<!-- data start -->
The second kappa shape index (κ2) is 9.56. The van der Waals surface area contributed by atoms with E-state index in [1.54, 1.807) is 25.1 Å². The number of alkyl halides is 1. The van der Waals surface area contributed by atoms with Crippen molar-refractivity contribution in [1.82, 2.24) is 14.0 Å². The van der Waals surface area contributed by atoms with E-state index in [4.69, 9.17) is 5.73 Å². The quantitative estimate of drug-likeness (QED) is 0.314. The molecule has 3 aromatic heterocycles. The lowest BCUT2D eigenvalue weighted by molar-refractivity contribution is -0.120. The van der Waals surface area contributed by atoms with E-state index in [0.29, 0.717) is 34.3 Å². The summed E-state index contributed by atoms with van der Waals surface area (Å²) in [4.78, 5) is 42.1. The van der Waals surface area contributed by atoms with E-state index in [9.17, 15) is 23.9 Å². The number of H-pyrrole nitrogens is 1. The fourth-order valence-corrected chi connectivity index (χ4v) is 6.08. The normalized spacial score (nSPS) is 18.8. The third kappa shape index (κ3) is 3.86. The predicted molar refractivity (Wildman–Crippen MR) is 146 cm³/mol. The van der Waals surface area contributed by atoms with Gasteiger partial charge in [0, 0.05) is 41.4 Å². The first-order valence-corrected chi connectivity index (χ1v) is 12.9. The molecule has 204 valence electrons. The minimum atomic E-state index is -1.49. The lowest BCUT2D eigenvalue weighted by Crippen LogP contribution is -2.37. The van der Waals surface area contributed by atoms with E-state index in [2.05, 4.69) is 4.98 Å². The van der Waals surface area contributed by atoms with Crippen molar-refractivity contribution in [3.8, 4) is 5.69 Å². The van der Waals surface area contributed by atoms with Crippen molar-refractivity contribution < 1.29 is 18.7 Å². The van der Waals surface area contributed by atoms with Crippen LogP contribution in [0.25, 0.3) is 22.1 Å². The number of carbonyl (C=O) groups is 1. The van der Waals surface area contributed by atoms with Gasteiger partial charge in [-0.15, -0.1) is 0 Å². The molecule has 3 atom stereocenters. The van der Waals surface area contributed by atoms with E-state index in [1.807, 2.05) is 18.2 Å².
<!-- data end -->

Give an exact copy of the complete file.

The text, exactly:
The second kappa shape index (κ2) is 9.56. The van der Waals surface area contributed by atoms with E-state index in [1.54, 1.807) is 25.1 Å². The number of alkyl halides is 1. The van der Waals surface area contributed by atoms with Crippen molar-refractivity contribution in [1.82, 2.24) is 14.0 Å². The van der Waals surface area contributed by atoms with E-state index in [4.69, 9.17) is 5.73 Å². The quantitative estimate of drug-likeness (QED) is 0.314. The molecule has 3 aromatic heterocycles. The lowest BCUT2D eigenvalue weighted by molar-refractivity contribution is -0.120. The van der Waals surface area contributed by atoms with E-state index in [0.29, 0.717) is 34.3 Å². The summed E-state index contributed by atoms with van der Waals surface area (Å²) in [4.78, 5) is 42.1. The van der Waals surface area contributed by atoms with E-state index in [9.17, 15) is 23.9 Å². The number of H-pyrrole nitrogens is 1. The fourth-order valence-corrected chi connectivity index (χ4v) is 6.08. The normalized spacial score (nSPS) is 18.8. The third kappa shape index (κ3) is 3.86. The predicted molar refractivity (Wildman–Crippen MR) is 146 cm³/mol. The van der Waals surface area contributed by atoms with Gasteiger partial charge in [0, 0.05) is 41.4 Å². The first-order valence-corrected chi connectivity index (χ1v) is 12.9. The molecule has 204 valence electrons. The minimum atomic E-state index is -1.49. The lowest BCUT2D eigenvalue weighted by Crippen LogP contribution is -2.37. The van der Waals surface area contributed by atoms with E-state index in [2.05, 4.69) is 4.98 Å². The van der Waals surface area contributed by atoms with Crippen molar-refractivity contribution in [3.8, 4) is 5.69 Å². The van der Waals surface area contributed by atoms with Crippen molar-refractivity contribution < 1.29 is 18.7 Å². The van der Waals surface area contributed by atoms with Crippen LogP contribution in [0.25, 0.3) is 22.1 Å². The number of carbonyl (C=O) groups is 1. The van der Waals surface area contributed by atoms with Gasteiger partial charge in [-0.15, -0.1) is 0 Å². The molecule has 3 atom stereocenters. The van der Waals surface area contributed by atoms with E-state index in [1.807, 2.05) is 18.2 Å².